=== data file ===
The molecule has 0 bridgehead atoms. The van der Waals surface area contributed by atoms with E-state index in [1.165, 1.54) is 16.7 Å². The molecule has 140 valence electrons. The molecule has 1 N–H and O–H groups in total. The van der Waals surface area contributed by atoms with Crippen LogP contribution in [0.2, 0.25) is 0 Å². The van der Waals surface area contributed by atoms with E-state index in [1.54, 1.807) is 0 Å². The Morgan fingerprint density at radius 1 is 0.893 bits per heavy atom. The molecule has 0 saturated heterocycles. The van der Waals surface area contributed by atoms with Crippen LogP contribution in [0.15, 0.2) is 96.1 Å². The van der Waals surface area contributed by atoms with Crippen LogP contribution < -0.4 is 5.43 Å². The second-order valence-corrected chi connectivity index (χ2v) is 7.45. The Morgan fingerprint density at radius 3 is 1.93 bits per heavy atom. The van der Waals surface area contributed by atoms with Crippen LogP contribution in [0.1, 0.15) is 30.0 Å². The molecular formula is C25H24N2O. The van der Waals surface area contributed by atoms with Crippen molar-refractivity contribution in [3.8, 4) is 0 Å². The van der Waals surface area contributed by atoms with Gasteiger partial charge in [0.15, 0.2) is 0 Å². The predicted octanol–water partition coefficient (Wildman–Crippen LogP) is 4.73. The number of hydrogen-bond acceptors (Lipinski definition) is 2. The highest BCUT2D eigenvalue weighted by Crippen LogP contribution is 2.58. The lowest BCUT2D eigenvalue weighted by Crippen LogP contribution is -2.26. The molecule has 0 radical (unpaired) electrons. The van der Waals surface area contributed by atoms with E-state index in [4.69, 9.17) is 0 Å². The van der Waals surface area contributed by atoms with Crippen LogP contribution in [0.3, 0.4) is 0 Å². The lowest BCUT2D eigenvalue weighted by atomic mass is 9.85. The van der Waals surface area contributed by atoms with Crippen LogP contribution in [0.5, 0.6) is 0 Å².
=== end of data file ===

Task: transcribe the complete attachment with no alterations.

The molecule has 0 bridgehead atoms. The van der Waals surface area contributed by atoms with E-state index in [1.165, 1.54) is 16.7 Å². The molecule has 140 valence electrons. The molecule has 1 N–H and O–H groups in total. The van der Waals surface area contributed by atoms with Crippen LogP contribution in [0.2, 0.25) is 0 Å². The van der Waals surface area contributed by atoms with E-state index in [1.54, 1.807) is 0 Å². The Morgan fingerprint density at radius 1 is 0.893 bits per heavy atom. The molecule has 0 saturated heterocycles. The van der Waals surface area contributed by atoms with Crippen LogP contribution in [0.15, 0.2) is 96.1 Å². The van der Waals surface area contributed by atoms with Crippen LogP contribution < -0.4 is 5.43 Å². The second-order valence-corrected chi connectivity index (χ2v) is 7.45. The Morgan fingerprint density at radius 3 is 1.93 bits per heavy atom. The van der Waals surface area contributed by atoms with Crippen LogP contribution in [0.1, 0.15) is 30.0 Å². The molecular formula is C25H24N2O. The van der Waals surface area contributed by atoms with Crippen molar-refractivity contribution in [3.8, 4) is 0 Å². The van der Waals surface area contributed by atoms with Gasteiger partial charge in [0.15, 0.2) is 0 Å². The predicted octanol–water partition coefficient (Wildman–Crippen LogP) is 4.73. The number of hydrogen-bond acceptors (Lipinski definition) is 2. The highest BCUT2D eigenvalue weighted by Crippen LogP contribution is 2.58. The lowest BCUT2D eigenvalue weighted by Crippen LogP contribution is -2.26. The molecule has 0 radical (unpaired) electrons. The van der Waals surface area contributed by atoms with E-state index in [4.69, 9.17) is 0 Å². The van der Waals surface area contributed by atoms with Crippen LogP contribution in [0.3, 0.4) is 0 Å². The lowest BCUT2D eigenvalue weighted by atomic mass is 9.85. The van der Waals surface area contributed by atoms with Crippen LogP contribution in [0.5, 0.6) is 0 Å².